CAMBRIDGE, MA—Draper continued its commitment to the University of Alabama at Huntsville by granting $3,000 to the university’s InSPIRESS program. InSPIRESS, which stands for Innovative System Project for the Increased Recruitment of Emerging STEM Students, is an educational initiative for high school students interested in science, technology, engineering and math. This year high school students designed and developed a scientific payload for a spacecraft built by UAH students. In making the grant, Draper continued a commitment to introducing students to cutting-edge technology in industries spanning transportation, energy, engineering, technology, biomedicine, spaceflight and space exploration. “Draper’s core commitment to promoting and supporting advanced technical education for more than 85 years is unmatched worldwide, including right here in Huntsville. We are extremely proud that students at all levels have always been an integral part of Draper,” said Pete Paceley, general manager of Draper’s Huntsville, Alabama, office.
Draper develops novel PN&T solutions by combining precision instrumentation, advanced hardware technology, comprehensive algorithm and software development skills, and unique infrastructure and test resources to deploy system solutions. The scope of these efforts generally focuses on guidance, navigation, and control GN&C-related needs, ranging from highly accurate, inertial solutions for (ICBMs) and inertial/stellar solutions for SLBMs, to integrated Inertial Navigation System(INS)/GPS solutions for gun-fired munitions, to multisensor configurations for soldier navigation in GPS-challenged environments. Emerging technologies under development that leverage and advance commercial technology offerings include celestial navigation (compact star cameras), inertial navigation (MEMS, cold atom sensors), precision time transfer (precision optics, chip-scale atomic clocks) and vision-based navigation (cell phone cameras, combinatorial signal processing algorithms).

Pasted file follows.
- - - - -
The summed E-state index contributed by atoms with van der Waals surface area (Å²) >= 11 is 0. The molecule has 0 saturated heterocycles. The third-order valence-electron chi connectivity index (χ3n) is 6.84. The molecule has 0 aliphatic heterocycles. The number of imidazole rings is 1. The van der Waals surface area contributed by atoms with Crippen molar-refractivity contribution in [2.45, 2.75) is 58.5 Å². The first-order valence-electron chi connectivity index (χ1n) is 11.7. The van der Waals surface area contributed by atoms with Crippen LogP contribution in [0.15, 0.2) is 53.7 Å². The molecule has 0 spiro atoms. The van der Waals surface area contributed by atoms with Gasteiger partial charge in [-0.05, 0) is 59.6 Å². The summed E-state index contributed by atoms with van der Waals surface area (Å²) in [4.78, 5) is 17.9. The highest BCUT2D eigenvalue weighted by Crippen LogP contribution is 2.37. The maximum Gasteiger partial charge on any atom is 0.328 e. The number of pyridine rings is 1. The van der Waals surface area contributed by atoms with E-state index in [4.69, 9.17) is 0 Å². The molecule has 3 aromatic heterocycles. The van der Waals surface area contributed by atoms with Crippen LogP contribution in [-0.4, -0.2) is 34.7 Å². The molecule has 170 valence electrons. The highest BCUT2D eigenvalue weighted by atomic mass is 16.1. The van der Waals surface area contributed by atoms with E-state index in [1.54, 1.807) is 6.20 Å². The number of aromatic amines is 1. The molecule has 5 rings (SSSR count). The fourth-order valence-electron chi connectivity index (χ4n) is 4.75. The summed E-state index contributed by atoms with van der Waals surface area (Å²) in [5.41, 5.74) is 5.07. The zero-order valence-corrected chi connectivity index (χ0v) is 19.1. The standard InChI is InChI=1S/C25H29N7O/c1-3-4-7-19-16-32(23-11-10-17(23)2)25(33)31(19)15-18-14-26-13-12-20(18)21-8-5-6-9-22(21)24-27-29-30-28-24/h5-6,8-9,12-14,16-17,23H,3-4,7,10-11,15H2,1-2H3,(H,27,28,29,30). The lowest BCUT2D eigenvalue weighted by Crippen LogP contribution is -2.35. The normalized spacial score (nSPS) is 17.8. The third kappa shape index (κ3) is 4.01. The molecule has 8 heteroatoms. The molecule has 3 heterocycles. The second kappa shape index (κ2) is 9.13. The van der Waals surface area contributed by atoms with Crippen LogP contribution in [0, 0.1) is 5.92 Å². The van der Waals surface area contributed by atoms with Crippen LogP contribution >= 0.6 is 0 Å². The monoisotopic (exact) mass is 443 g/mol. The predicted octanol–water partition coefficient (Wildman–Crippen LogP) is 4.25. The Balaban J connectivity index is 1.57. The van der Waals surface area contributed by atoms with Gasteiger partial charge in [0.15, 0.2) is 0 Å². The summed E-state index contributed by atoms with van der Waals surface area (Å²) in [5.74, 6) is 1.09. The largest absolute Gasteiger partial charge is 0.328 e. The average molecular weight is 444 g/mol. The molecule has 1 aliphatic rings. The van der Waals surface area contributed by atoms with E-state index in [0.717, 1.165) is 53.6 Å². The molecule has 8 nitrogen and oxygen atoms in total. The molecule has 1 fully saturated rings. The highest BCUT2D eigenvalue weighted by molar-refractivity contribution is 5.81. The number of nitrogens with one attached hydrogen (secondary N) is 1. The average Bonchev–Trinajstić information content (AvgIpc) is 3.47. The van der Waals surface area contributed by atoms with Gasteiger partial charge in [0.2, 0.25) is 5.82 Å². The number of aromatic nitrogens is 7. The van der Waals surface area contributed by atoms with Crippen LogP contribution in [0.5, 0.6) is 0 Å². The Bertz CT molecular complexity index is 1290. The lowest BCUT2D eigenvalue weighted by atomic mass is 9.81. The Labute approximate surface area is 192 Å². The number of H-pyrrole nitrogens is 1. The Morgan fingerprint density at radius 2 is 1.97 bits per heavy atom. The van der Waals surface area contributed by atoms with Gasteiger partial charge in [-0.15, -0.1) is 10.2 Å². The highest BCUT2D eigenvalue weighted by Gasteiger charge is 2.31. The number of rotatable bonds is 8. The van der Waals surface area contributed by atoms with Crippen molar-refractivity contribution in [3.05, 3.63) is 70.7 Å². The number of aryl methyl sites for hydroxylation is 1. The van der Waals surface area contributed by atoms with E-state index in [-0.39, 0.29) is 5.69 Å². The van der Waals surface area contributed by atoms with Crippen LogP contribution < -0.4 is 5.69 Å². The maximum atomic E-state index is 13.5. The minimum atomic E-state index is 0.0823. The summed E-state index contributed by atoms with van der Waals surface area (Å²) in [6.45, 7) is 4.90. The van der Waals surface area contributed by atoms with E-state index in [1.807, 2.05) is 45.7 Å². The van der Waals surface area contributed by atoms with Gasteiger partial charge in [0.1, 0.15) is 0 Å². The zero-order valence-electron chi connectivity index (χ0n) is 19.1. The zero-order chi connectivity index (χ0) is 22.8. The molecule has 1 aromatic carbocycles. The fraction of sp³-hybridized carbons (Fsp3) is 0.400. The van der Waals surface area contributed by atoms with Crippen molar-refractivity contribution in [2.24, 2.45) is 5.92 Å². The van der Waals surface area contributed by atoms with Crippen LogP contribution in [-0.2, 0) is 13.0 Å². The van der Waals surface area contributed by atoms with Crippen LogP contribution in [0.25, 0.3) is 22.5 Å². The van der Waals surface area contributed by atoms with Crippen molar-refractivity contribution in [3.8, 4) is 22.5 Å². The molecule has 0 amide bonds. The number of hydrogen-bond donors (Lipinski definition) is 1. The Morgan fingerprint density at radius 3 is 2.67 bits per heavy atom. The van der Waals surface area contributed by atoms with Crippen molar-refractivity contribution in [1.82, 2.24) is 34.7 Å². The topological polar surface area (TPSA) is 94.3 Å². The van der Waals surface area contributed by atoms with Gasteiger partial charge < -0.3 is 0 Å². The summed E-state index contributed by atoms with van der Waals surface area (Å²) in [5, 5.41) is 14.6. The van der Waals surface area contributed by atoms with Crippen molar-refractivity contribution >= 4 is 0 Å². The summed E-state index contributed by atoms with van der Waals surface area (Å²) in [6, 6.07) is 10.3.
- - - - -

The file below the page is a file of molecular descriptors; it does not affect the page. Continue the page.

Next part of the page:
Draper combines mission planning, PN&T, situational awareness, and novel GN&C designs to develop and deploy autonomous platforms for ground, air, sea and undersea needs. These systems range in complexity from human-in-the-loop to systems that operate without any human intervention. The design of these systems generally involves decomposing the mission needs into sets of scenarios that result in trade studies that lead to an optimized solution with key performance requirements. Draper continues to advance the field of autonomy through research in the areas of mission planning, sensing and perception, mobility, learning, real-time performance evaluation and human trust in autonomous systems.
Draper has developed mission-critical fault-tolerant systems for more than four decades. These systems are deployed in space, air, and undersea platforms that require extremely high reliability to accomplish challenging missions. These solutions incorporate robust hardware and software partitioning to achieve fault detection, identification and reconfiguration. Physical redundancy or multiple, identical designs protect against random hardware failures and employ rigor in evaluating differences in computed results to achieve exact consensus, even in the presence of faults. The latest designs leverage cost-effective, multicore commercial processors to implement software-based redundancy management systems in compact single-board layouts that perform the key timing, communication, synchronization and voting algorithm functions needed to maintain seamless operation after one, two or three arbitrary faults of individual components.